Copyright: Christiane Schulze
Most driftwood is the remains of trees, in whole or part, that have been washed into the ocean, due to flooding, high winds, or other natural occurrences, or as the result of logging. There is also a subset of driftwood known as drift lumber. Drift lumber includes the remains of man-made wooden objects, such as, buildings and their contents washed into the sea during storms, wooden objects discarded into the water from shore, dropped dunnage or lost cargo from ships (jetsam), and the remains of shipwrecked wooden ships and boats (flotsam). Erosion and wave action may make it difficult or impossible to determine the origin of a particular piece of driftwood.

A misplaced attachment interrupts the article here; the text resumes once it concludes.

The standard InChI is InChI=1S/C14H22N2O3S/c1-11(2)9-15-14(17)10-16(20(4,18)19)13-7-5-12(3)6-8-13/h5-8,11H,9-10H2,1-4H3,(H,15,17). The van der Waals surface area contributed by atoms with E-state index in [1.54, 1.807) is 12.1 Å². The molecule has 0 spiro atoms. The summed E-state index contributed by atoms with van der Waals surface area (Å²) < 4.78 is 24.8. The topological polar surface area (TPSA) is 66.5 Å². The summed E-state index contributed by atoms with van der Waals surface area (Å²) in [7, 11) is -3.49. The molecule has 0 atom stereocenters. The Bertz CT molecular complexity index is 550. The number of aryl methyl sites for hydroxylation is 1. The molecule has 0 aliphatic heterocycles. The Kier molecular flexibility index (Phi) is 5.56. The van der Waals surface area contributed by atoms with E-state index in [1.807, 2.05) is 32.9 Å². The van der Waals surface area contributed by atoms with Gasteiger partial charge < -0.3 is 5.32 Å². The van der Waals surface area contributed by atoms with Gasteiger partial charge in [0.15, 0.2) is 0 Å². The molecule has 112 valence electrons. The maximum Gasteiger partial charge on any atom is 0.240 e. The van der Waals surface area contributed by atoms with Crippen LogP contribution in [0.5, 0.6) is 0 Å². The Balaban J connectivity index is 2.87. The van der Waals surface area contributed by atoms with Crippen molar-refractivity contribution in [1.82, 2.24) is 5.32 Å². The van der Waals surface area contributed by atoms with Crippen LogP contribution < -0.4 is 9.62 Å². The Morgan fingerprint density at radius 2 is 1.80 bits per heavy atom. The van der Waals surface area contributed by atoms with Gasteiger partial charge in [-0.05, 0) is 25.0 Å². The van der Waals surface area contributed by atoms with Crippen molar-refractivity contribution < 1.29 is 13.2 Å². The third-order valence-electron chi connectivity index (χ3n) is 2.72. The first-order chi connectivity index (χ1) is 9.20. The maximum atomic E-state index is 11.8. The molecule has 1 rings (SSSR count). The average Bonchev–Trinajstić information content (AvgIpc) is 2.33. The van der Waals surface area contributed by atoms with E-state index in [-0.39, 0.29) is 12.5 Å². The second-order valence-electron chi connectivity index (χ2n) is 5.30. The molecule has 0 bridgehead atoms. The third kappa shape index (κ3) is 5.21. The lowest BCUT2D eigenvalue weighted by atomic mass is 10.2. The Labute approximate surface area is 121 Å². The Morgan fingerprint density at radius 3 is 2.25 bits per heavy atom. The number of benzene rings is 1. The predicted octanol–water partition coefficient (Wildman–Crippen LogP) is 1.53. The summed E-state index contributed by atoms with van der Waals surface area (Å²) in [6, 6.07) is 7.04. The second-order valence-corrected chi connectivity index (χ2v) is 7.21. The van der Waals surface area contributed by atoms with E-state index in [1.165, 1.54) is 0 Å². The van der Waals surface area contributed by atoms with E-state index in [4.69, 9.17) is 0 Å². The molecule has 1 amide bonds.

Driftwood can be used as part of decorative furniture or other art forms, and is a popular element in the scenery of fish tanks.